Ohio lawmaker asks if 'colored population' is hit hard by coronavirus because they 'don't wash their hands as well'

A GOP state lawmaker in Ohio on Tuesday asked if “the colored population” is hit harder by the coronavirus because they possibly "don’t wash their hands as well as other groups" while speaking at a hearing on whether to declare racism a public health crisis.

Ohio state Sen. Steve Huffman, an emergency room physician, asked the question during a state Senate Health Committee hearing why African Americans are being disproportionately impacted by the pandemic, the Dayton Daily News reported.

“My point is I understand African Americans have a higher incidence of chronic conditions and it makes them more susceptible to death from COVID," Huffman said. "But why doesn’t it make them more susceptible to just get COVID?”

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“Could it just be that African Americans or the colored population do not wash their hands as well as other groups or wear a mask or do not socially distance themselves? That could be the explanation of the higher incidence?”

Ohio Commission on Minority Heath Director Angela Dawson, who is black, quickly dismissed to Huffman’s question.

“That is not the opinion of leading medical experts in this country,” Dawson said, adding that COVID-19 impacts the respiratory system and makes those with chronic conditions more vulnerable to the illness.

The question posited by the state lawmaker was quickly met with criticism.

Ohio Legislative Black Caucus President Stephanie Howse (D) told the Daily News the rhetoric represented systematic racism.

“He highlights what racism is from a systematic perspective. He’s a full legislator but beyond that, professionally, he’s a doctor,” Howse said.

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“When we talk about the health disparities that happen because black folks aren’t believed when they’re actually hurt, they aren’t given the treatment that they need. Do you think that someone who acknowledges the ‘coloreds’ is going to give the love and care that people need when they come through those doors?”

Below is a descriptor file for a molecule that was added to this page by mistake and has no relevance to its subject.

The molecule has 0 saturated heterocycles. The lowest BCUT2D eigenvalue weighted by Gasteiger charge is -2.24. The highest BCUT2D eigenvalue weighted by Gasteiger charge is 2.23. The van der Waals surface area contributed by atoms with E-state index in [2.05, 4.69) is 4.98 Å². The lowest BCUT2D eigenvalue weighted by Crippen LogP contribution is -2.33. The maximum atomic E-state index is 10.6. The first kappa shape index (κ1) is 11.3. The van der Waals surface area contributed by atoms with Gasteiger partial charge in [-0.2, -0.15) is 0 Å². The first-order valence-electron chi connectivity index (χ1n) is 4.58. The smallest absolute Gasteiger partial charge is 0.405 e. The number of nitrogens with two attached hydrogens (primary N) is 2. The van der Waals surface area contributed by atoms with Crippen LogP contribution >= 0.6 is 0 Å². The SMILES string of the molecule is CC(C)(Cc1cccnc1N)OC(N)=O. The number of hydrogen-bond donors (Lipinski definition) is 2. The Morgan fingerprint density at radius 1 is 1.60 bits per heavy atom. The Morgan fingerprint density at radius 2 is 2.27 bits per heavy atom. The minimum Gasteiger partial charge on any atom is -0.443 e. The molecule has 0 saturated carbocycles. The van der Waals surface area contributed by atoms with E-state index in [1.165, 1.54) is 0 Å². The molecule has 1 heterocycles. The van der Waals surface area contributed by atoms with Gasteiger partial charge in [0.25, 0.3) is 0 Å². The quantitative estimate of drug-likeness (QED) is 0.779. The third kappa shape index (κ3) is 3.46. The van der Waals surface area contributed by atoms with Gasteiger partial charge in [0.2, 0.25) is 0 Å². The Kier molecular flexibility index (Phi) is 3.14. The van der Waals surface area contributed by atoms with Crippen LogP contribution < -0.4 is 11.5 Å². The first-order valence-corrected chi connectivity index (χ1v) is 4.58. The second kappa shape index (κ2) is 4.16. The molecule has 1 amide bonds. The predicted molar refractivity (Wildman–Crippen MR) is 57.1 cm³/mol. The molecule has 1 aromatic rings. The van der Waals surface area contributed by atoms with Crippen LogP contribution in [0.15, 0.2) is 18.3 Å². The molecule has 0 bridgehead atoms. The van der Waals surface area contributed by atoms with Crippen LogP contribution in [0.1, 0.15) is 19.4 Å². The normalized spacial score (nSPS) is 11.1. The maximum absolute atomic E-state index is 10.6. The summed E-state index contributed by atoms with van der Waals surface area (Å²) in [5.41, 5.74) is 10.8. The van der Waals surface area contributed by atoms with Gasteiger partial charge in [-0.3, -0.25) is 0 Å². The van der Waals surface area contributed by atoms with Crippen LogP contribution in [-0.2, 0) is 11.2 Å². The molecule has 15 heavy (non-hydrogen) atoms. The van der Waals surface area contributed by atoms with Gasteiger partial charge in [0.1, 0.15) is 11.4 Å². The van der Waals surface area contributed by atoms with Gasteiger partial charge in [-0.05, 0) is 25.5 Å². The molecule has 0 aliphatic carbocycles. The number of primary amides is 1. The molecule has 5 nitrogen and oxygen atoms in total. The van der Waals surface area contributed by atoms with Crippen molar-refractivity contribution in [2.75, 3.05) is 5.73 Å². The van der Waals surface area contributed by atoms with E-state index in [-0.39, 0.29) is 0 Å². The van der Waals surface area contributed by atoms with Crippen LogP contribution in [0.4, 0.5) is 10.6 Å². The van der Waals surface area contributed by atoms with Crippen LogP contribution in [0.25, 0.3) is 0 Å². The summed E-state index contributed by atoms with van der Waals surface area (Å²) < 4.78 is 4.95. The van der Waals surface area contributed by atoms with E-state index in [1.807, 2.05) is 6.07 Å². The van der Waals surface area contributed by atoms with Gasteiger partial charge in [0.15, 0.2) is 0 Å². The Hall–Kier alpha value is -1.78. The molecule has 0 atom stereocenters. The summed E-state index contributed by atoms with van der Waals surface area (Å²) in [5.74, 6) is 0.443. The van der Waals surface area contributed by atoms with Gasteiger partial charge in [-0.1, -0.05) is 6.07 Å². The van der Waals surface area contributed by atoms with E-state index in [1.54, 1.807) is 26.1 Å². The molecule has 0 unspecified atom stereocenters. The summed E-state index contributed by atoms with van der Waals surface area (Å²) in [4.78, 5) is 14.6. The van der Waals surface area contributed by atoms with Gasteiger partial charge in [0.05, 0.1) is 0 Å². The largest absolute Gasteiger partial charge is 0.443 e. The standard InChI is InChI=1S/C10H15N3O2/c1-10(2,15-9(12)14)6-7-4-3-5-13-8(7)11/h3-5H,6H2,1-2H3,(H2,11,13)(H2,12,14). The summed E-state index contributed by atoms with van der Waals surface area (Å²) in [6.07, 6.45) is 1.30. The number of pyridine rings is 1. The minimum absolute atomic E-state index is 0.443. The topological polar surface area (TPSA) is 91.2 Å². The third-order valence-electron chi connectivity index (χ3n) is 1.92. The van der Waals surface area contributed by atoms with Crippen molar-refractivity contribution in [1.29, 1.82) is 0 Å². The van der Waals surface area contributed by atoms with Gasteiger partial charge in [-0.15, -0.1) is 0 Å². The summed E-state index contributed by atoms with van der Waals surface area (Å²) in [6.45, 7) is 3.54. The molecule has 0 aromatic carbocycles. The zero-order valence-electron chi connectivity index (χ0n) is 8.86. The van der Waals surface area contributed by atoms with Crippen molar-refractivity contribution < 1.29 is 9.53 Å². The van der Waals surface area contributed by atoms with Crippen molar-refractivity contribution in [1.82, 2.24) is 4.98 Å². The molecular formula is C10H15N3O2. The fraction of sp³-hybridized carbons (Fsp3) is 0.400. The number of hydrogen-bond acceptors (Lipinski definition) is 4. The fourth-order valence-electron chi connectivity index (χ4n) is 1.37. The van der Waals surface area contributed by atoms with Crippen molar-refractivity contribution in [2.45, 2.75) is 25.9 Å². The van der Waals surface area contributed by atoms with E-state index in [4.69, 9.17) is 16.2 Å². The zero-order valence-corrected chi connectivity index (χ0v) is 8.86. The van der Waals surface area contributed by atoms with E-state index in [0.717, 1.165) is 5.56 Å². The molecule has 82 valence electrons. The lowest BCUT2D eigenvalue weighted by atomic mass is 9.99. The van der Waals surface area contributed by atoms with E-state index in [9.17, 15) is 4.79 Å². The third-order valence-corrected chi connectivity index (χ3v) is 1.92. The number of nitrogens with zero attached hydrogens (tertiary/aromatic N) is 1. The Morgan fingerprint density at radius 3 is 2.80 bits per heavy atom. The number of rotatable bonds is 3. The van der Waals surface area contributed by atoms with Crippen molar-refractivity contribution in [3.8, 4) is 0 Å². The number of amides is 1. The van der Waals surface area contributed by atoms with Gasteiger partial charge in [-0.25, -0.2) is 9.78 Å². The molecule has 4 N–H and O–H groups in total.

Howse told the outlet that Huffman’s statement implied that African Americans are dirty and not smart enough to understand the importance of washing their hands.

State Sen. Cecil Thomas (D), who serves on the state Senate Health Committee, said audience members cringed at Huffman’s remark.

“He’s an example of why we have to have this discussion about racism and how it impacts people,” Thomas told the Daily News.

State Rep. Erica Crawley (D) said Huffman was implicating that Black people are less hygienic or clean, “which clearly isn’t the truth.”

“This right here is the underlying implicit bias/covery racism that was in the question,” Crawley wrote in a tweet.

State Rep. Tavia Galonski (D) urged residents to vote “if you want a different Ohio than this.”

Huffman responded to the criticism by telling the Dayton Daily News that some misunderstood his question.

“I was trying to focus on why COVID-19 affects people of color at a higher rate since we really do not know all the reasons,” he said.

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In a statement to The Washington Post late Wednesday, Huffman said his words had been “taken out of context” and said that he thought the phrases “people of color” and “colored population” were similar.

“People of color would have been better, but they seem to be interchangeable,” he said

He also dismissed concerns about his role as a practicing doctor.

“Anybody that comes into any emergency room, I give them the very best care regardless of what race they are,” he said.

On Thursday, Huffman expressed regret for his comments in a statement to CNN

"Regrettably, I asked a question in an unintentionally awkward way that was perceived as hurtful and was exactly the opposite of what I meant," he said. 

Both chambers of the state legislature have pending resolutions to declare racism a public health crisis amid national protests following the police killing of George Floyd, an unarmed black man who died in Minneapolis police custody last month.

The Dayton City Commission is also considering a similar resolution, according to the Dayton Daily News.